That evening a basket supper at Swope Park was followed by participation in a most unique community sports activity. A health hike, under the leadership of a vigorous young Hollander, was scheduled for our "dessert". One thousand men, women, and children, following a military band, took a brisk five mile walk through the city streets. It was a tired, happy thousand that adjourned to the Armory two hours later for setting-up exercises and a dance.
Early next morning, with our packs on, we were about to leave when Mrs. Davies mentioned that she was a Spiritualist. This led to an extended discussion and her insistence that we stay for a trance seance in the evening.
At eight o'clock that night the seance began. Scores of people were there. My turn with the medium came at half past midnight. "I see you in connection with a large number of people," she said. "What connection have you with large crowds of men?" I suggested mining, and she proceeded to give me a little general information, among other things telling me that mines were underground, were excavated by use of dynamite, and were generally considered dangerous. I told her I was on a long trip and she then told me that my home was not in Kansas City, to which I agreed. She warned, "You are apt to get foolish in college and spoil your success by marrying that brown-eyed bob-haired girl." She later changed the color of eyes to blue, so then I was at a loss as to what to beware of.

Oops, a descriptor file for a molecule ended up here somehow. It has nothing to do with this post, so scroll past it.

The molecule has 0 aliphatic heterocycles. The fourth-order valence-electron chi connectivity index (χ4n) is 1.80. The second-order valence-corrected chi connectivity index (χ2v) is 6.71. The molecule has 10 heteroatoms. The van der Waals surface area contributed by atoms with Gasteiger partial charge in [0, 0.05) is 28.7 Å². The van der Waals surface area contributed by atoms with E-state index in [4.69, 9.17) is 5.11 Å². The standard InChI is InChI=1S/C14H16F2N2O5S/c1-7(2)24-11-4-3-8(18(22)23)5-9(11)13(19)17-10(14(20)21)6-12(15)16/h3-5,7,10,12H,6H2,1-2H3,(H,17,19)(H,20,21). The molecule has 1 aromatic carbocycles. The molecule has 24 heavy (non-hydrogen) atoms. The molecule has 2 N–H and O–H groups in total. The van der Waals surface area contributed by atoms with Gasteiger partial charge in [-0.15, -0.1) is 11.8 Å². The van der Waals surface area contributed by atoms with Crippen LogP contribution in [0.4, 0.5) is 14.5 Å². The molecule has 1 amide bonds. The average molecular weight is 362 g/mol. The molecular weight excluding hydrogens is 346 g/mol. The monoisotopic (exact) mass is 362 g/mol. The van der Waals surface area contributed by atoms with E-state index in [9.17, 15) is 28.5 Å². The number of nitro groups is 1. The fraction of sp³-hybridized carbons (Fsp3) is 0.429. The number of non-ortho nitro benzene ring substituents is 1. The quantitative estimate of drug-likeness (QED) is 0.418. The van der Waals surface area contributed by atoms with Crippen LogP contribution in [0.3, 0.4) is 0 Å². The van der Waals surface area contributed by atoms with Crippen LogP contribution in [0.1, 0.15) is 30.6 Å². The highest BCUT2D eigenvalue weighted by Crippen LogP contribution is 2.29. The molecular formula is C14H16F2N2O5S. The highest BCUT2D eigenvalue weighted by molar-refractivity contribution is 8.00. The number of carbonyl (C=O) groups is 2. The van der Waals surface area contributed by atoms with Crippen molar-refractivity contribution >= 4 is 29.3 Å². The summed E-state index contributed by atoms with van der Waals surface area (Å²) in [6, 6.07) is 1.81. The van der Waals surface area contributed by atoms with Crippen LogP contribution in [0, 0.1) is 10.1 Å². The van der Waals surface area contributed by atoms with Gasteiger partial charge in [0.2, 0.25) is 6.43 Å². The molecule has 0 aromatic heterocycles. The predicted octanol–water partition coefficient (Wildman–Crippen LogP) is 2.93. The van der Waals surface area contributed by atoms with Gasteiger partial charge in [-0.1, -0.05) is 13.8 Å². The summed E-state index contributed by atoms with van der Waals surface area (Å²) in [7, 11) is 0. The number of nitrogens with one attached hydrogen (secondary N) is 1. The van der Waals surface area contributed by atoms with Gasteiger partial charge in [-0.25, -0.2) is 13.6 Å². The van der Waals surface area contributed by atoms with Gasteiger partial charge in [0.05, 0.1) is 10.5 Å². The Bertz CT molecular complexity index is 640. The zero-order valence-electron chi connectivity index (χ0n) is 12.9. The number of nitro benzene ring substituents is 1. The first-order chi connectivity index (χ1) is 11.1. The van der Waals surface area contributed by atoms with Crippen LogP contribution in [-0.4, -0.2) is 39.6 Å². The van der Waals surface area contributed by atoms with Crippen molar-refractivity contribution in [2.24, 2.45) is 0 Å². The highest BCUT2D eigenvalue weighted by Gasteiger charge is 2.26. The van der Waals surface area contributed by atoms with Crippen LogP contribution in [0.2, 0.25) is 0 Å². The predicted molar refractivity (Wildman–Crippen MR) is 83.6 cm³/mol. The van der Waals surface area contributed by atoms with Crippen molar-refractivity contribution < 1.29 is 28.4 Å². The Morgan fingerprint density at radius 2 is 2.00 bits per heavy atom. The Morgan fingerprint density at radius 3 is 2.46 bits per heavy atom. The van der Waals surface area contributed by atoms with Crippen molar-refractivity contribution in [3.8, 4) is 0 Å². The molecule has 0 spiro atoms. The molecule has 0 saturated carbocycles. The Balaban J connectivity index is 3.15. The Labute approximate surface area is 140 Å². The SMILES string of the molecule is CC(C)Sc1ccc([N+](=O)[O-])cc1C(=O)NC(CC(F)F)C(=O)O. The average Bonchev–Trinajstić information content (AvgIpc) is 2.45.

Win learned that he would make a great success in business, would be a renowned world traveler, but would never be any good as a public speaker. Sir Arthur Conan Doyle had had a private reading from this medium a short time previous and had pronounced her excellent so we had no cause to comment. "Even mediums occasionally have off days," a friend later told us. Again it was nearly morning before we returned to the Davies's home.
Resolutely we said "no" to a further extension of the Davies's hospitality and, loaded down with trinkets and remembrances, we headed east for St. Louis, pleasantly drifting along the quiet peaceful country roads and soaking in the mystic sleepy atmosphere.
Missouri's roads were almost entirely of natural dirt construction. In dry weather no finer surface could be desired, but once the rain started every autoist might as well close up shop. It was midafternoon when rain began to fall and the roads began to reveal their evil natures. Our feet soon acquired generous portions of the "Show Me" state in the form of gumbo. Walking became futile.